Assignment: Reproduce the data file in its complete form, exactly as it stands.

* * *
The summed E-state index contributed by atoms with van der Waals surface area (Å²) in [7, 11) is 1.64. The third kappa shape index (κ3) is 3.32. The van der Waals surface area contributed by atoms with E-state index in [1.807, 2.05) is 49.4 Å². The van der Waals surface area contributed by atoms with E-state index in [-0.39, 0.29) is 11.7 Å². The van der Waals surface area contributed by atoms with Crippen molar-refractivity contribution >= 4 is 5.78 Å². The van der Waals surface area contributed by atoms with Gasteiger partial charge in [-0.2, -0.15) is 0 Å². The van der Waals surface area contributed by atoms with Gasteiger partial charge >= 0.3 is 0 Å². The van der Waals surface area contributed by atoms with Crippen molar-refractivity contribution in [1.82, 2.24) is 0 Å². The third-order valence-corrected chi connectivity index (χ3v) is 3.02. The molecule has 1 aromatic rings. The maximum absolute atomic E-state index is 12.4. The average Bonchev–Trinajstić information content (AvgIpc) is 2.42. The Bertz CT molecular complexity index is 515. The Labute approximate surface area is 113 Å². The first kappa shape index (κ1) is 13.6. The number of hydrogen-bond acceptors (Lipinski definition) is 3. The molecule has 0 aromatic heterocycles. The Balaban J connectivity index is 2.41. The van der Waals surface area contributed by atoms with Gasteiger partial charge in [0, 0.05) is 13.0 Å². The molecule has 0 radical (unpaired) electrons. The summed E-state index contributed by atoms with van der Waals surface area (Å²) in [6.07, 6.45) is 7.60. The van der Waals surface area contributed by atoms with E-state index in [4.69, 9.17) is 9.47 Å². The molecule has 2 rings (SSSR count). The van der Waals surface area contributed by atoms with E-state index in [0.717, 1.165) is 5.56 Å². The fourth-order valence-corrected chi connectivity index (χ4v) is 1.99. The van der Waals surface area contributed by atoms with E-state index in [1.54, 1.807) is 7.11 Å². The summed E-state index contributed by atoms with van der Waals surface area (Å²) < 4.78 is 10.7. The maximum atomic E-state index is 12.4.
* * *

The summed E-state index contributed by atoms with van der Waals surface area (Å²) in [7, 11) is 1.64. The third kappa shape index (κ3) is 3.32. The van der Waals surface area contributed by atoms with E-state index in [1.807, 2.05) is 49.4 Å². The van der Waals surface area contributed by atoms with E-state index in [-0.39, 0.29) is 11.7 Å². The van der Waals surface area contributed by atoms with Crippen molar-refractivity contribution >= 4 is 5.78 Å². The van der Waals surface area contributed by atoms with Gasteiger partial charge in [-0.2, -0.15) is 0 Å². The van der Waals surface area contributed by atoms with Gasteiger partial charge >= 0.3 is 0 Å². The van der Waals surface area contributed by atoms with Crippen molar-refractivity contribution in [1.82, 2.24) is 0 Å². The third-order valence-corrected chi connectivity index (χ3v) is 3.02. The molecule has 1 aromatic rings. The maximum absolute atomic E-state index is 12.4. The average Bonchev–Trinajstić information content (AvgIpc) is 2.42. The Bertz CT molecular complexity index is 515. The Labute approximate surface area is 113 Å². The first kappa shape index (κ1) is 13.6. The number of hydrogen-bond acceptors (Lipinski definition) is 3. The molecule has 0 aromatic heterocycles. The Balaban J connectivity index is 2.41. The van der Waals surface area contributed by atoms with Gasteiger partial charge in [0, 0.05) is 13.0 Å². The molecule has 0 radical (unpaired) electrons. The summed E-state index contributed by atoms with van der Waals surface area (Å²) in [6.07, 6.45) is 7.60. The van der Waals surface area contributed by atoms with E-state index in [4.69, 9.17) is 9.47 Å². The molecule has 2 rings (SSSR count). The van der Waals surface area contributed by atoms with E-state index in [0.717, 1.165) is 5.56 Å². The fourth-order valence-corrected chi connectivity index (χ4v) is 1.99. The van der Waals surface area contributed by atoms with E-state index in [1.54, 1.807) is 7.11 Å². The summed E-state index contributed by atoms with van der Waals surface area (Å²) < 4.78 is 10.7. The maximum atomic E-state index is 12.4.